When one thinks of pain, the first stop is almost always the chemist. However, you don’t have to travel very far to find pain killers. Nature has gifted us with natural remedies to alleviate pain. But as with all natural remedies, herbs, fruits and foods tend to work slower than drugs so in some cases a trip to the chemist cannot be completely ruled out.
I think of natural remedies as working with the body to heal whilst drugs go into the body and ‘exterminates’ the problem.
The ancient Greek healer Hippocrates Cos (460-377BC) recommended willow bark for pain associated with childbirth. Healers in Europe and China also used the herb for thousands of years for pain, fever and inflammatory conditions. It is also called salix alba and white willow and contains salicilin, which was used to make aspirin in the 1800s. According to the University of Maryland Medical Centre, Willow Bark may bring pain relief more slowly than aspirin, but has a longer-lasting effect.
The Chinese have been using ginger for centuries as a natural pain relief. This is because ginger contains gingerols, which block the vanilloid receptors to reduce pain and inflammation. Ginger was traditionally used to soothe the stomach, relieve nausea and seasickness. But it also helps to ease headaches, muscle soreness, arthritis and menstrual cramps. You can press a warm cheesecloth filled with grated ginger root to relief pain in the sore spots on your body. Alternatively, drink ginger tea or cook it with vegetables. You can also reap relief from pain by applying a ginger compress to the affected area.
Other herbs with anti-inflammatory properties include turmeric and holy basil.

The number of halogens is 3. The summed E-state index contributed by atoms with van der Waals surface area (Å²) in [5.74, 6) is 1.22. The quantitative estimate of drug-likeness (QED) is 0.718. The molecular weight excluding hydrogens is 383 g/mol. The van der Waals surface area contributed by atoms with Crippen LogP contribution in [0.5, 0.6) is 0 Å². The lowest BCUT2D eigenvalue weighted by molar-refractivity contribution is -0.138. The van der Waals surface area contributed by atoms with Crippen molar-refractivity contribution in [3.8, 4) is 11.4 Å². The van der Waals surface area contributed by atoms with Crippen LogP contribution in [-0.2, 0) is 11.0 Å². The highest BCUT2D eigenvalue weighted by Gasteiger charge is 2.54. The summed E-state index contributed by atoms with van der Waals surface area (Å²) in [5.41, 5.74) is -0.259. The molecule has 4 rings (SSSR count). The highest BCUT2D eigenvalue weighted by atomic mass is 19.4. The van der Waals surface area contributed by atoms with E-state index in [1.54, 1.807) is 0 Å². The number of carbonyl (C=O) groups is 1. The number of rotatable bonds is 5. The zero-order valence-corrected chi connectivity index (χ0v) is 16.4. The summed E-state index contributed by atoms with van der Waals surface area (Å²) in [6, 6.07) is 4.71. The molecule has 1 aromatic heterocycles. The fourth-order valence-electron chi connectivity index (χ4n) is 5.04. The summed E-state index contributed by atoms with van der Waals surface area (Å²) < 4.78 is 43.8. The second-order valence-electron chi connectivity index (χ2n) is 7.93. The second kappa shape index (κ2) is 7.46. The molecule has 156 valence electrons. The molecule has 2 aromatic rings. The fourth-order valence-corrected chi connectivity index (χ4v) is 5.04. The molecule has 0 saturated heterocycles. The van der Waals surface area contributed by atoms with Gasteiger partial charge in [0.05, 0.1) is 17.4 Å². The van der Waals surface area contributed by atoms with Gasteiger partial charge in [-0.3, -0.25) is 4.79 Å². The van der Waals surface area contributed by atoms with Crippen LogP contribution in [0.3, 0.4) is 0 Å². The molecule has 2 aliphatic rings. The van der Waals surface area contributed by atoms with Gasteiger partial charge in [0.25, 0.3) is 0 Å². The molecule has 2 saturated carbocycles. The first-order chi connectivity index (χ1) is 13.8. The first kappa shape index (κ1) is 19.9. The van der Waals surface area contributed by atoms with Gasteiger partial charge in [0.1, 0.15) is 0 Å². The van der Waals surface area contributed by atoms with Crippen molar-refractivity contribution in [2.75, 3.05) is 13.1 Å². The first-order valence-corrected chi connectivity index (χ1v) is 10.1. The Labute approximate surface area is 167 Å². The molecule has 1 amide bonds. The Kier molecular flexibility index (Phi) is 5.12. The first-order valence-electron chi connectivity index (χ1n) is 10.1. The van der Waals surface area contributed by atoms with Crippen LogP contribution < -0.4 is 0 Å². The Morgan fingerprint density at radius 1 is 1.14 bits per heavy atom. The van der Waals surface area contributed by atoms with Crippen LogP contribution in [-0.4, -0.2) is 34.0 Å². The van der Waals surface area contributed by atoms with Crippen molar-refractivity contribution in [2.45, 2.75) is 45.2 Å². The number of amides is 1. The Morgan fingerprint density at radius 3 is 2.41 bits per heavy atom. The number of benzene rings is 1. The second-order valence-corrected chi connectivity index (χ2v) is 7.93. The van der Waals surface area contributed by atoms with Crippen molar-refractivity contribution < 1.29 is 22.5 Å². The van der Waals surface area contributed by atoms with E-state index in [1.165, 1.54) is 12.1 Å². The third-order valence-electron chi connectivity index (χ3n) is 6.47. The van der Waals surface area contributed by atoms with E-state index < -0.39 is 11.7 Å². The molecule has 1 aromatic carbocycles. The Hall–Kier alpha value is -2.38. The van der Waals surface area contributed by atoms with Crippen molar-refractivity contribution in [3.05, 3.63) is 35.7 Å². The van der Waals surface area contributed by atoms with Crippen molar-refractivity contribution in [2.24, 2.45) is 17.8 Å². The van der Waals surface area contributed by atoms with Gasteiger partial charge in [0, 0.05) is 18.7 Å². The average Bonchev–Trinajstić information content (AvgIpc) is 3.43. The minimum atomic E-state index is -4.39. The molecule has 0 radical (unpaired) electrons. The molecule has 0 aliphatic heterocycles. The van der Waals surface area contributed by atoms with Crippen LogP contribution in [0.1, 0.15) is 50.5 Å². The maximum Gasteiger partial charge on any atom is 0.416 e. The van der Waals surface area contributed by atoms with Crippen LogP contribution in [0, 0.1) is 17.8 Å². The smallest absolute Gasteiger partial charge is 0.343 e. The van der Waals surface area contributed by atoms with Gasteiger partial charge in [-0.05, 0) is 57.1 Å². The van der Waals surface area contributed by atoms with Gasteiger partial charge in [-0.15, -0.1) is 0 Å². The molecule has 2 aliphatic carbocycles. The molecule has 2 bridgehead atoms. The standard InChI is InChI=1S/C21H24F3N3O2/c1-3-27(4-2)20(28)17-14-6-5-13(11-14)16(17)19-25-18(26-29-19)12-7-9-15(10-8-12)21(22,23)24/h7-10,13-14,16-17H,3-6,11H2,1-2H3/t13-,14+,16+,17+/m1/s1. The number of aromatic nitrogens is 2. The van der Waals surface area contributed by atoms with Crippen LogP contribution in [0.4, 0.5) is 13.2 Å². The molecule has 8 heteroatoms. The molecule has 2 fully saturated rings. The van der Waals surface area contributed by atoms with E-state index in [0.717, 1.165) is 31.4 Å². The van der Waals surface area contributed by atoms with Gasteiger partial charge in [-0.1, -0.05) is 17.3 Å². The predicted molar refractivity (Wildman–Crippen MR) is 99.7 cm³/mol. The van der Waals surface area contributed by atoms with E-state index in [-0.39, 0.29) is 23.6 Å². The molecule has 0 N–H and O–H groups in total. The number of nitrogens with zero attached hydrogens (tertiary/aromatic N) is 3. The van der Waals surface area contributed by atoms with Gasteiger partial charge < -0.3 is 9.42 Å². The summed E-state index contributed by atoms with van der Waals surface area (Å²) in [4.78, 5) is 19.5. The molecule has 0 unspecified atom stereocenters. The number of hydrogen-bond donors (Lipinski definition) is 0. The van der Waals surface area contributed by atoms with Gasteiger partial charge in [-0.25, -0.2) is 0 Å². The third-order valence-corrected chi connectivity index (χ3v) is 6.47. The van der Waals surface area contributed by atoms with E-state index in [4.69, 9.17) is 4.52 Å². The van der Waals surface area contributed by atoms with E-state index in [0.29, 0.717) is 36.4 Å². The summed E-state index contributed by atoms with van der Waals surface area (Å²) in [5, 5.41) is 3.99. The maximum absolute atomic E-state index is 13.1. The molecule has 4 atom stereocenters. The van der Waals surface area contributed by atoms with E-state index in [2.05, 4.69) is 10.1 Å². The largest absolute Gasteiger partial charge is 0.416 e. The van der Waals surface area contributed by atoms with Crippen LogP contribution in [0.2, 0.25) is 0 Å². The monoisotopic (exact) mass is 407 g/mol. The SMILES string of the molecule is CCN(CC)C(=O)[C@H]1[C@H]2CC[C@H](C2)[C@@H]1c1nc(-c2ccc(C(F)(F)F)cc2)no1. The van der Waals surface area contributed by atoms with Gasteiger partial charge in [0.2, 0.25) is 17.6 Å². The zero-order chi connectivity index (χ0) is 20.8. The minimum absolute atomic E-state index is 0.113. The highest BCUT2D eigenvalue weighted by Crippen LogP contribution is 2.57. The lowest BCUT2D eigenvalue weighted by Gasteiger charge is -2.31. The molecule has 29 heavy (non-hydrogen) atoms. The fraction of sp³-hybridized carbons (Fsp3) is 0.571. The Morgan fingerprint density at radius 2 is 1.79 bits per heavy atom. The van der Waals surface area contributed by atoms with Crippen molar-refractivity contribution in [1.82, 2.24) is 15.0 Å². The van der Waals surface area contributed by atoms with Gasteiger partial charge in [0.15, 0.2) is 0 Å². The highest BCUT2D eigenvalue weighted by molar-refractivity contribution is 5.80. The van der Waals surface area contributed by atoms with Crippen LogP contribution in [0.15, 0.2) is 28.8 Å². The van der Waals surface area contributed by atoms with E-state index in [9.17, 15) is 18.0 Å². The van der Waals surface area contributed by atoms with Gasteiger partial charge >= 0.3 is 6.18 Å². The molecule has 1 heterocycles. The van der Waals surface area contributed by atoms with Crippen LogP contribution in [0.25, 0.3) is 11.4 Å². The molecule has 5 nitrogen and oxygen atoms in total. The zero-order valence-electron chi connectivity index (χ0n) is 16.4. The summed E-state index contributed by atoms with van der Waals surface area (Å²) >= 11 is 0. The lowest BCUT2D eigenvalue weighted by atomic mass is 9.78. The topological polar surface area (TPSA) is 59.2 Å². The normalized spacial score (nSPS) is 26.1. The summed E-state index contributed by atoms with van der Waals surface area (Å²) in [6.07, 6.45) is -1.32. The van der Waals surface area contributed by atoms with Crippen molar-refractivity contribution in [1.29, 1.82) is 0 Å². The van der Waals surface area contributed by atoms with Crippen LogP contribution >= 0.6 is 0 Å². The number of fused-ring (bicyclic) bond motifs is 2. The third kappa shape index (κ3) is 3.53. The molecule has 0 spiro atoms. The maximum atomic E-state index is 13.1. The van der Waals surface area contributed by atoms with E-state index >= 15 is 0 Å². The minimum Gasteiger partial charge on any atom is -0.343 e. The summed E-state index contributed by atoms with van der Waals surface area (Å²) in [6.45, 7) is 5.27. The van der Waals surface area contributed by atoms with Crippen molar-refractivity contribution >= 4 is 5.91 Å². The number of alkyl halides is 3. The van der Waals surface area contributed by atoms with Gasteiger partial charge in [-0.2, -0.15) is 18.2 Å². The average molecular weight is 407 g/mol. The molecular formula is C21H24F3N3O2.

The spice that gives curry its eye-popping colour and flavour is also good for your body. Its healing properties come from curcumin which deals with the enzymes in the body that causes inflammation. Therefore, it’s great for sprains, bruises and joint inflammation. It is also said to have anti-cancer properties, improve blood circulation and prevent blood clotting.
Add cold water fish such as salmon, tuna and mackerel to your diet and you may see a reduction in inflammation and pain. A regular intake of Omega-3s in the diet has also helps with many conditions such as cardiovascular problems, depression, asthma and auto-immune conditions like rheumatoid arthritis. You can also take in fish oil supplements.
Chilli doesn’t just add a spicy zing to your meals. Its active component, capsaicin, helps alleviate pain. Capsaicin is said to be a natural analgesic because it blocks the activity of the vanilloid receptor. Due to this, is it any wonder that capsaicin is an ingredient in many topical creams to treat the pain associated with osteoarthritis?
In fact, according to patients at the New England Centre for Headache, migraine and cluster headache intensity decreased after applying capsaicin cream inside their nostrils.
Not only is the great looking cherry delicious, anthocyanins which give the fruit its ruby red colour is a powerful antioxidant that can block inflammation and pain enzymes in the body. Most reports indicate cherries have seen success in lowering arthritis and muscle pain but the large amount of antioxidants also has a side benefit. It is a potent weapon against the destructive effects of free radicals existing in our bodies which causes signs of ageing.
Any food with soy protein such as tofu, tempeh or endamame is good for pain associated with osteoarthritis ie from wear and tear on our joints. This is not to be confused with soy protein isolates such as those in processed snacks. Those don’t do anything for you at all.